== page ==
Packer for Azure Peculiarities

Building images on Azure with Packer I have discovered some things that might be useful to others:

Cannot locate resource group means something else

Error when doing Azure Managed Disk builds:

Build ‘azure-arm’ errored: Cannot locate the managed image resource group <your RG>

What Packer really means is that your credentials are wrong. Check your values for client_id and client_secret. Remember that it is the Application ID that is your client_id, not the name or the object ID.

full access to this subscription” is not really necessary

The Packers docs state:

“The service principal specified in client_id must have full access to this subscription, unless build_resource_group_name option is specified in which case it needs to have owner access to the existing resource group specified in build_resource_group_name parameter.”

First of all; “full access” is not the name of a role in Azure IAM. Since they go on to mention “owner”, which is a role, later on when discussing the use of a pre-existing resource group, I assume that owner is what they mean. But the Packer service principal does not need owner. It just needs permissions to perform the creation and deletion of resources at the right level. Contributor works fine.

Remember thy OS

Packer commands must use double quotes on Windows and single quotes on Linux. Simple, right? Yet so hard to remember.  AFAICT this is mentioned only once in the Packer docs, in the Intro section, but not in the Template User Variables section. Even the help output of packer.exe (1.2.) on Windows is wrong:

 -var 'key=value' Variable for templates, can be used multiple times.

Will work on Linux, but not on Windows:

$ packer build \
 -var 'aws_access_key=YOUR ACCESS KEY' \
 -var 'aws_secret_key=YOUR SECRET KEY' \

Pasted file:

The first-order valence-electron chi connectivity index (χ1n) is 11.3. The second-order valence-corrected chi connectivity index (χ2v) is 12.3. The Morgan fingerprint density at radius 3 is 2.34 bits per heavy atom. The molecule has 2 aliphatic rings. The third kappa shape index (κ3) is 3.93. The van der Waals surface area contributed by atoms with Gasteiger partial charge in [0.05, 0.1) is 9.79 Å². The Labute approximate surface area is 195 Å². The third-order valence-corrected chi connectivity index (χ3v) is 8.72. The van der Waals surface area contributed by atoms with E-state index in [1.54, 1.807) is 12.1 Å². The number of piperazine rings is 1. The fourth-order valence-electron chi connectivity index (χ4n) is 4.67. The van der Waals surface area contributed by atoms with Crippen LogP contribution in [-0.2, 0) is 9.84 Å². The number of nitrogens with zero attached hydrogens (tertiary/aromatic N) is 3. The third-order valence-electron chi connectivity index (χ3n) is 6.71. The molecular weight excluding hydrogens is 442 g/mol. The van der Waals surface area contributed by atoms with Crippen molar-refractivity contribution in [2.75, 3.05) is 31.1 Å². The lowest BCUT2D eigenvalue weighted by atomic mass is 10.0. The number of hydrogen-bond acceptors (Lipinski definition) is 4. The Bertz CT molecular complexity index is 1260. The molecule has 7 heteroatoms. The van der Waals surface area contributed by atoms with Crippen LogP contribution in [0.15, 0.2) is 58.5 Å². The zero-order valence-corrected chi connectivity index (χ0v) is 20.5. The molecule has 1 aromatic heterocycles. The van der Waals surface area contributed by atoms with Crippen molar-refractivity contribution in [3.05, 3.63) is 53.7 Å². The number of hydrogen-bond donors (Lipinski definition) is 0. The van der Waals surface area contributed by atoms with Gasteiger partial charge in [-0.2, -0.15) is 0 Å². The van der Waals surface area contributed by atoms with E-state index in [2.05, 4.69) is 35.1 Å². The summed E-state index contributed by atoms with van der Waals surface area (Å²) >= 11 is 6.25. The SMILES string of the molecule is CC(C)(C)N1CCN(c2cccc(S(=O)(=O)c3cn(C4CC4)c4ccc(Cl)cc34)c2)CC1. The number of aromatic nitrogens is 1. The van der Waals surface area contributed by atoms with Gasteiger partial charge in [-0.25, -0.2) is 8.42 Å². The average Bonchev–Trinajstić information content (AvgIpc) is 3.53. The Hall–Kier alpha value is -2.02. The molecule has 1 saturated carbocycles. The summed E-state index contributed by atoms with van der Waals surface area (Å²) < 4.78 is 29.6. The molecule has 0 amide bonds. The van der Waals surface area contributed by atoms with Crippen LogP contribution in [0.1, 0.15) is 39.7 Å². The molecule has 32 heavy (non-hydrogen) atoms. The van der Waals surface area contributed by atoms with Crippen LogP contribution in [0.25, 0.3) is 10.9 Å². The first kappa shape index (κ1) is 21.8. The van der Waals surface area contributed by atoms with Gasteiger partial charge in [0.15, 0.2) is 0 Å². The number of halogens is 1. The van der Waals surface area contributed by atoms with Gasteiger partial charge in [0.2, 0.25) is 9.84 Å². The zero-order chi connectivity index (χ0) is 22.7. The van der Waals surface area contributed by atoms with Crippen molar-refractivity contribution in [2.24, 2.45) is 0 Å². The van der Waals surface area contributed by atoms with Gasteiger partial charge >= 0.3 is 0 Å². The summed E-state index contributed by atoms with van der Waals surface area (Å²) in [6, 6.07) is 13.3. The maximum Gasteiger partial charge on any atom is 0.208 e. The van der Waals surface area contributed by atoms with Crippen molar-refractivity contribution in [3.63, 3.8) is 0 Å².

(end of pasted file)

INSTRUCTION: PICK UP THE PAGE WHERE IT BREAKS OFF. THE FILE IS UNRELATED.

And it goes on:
Will work on Windows, but not on Linux:

PS> packer build \
 -var "aws_access_key=YOUR ACCESS KEY" \
 -var "aws_secret_key=YOUR SECRET KEY" \

Windows images require client_id and object_id

The object_id configuration option is not listed under the required section of the Azure builder, but if you are building a Windows image it is in fact required. This is explained in the object_id explanation, but should be made more clear. After all, if object_id is missing; Packer will not tell you that. Rather it will give you this:

==> azure-arm: ERROR: -> BadRequest : An invalid value was provided for ‘accessPolicies’.

object_id takes as its value the actual object id of the service principal that Packer is using. So client_id needs the application id and object_id needs the object id. What seems strange to me here is that Packer already knows the application id of its service principal and could easily get the object id from that by querying the graph. This is turn could make the whole issue with providing object_id redundant. Packer could just figure it out. This issue is discussed more in this link. If you have the wrong value in object_id you might see this error:

Failed to fetch secret from <KV Name>/packerKeyVaultSecret, HTTP status code=403 (Forbidden)

This is because Packer uses the value provided for object_id in the KeyVault access policy, which is accepted by the Azure ARM API (after all, it is just a GUID), but does not work in the next step when Packer tries to retrieve the value of the secret. Again, the solution is to set the correct value for object_id. People talk more about this issue here.

Happy Packing!

Migrating blog database from ClearDB to Azure DB for MySQL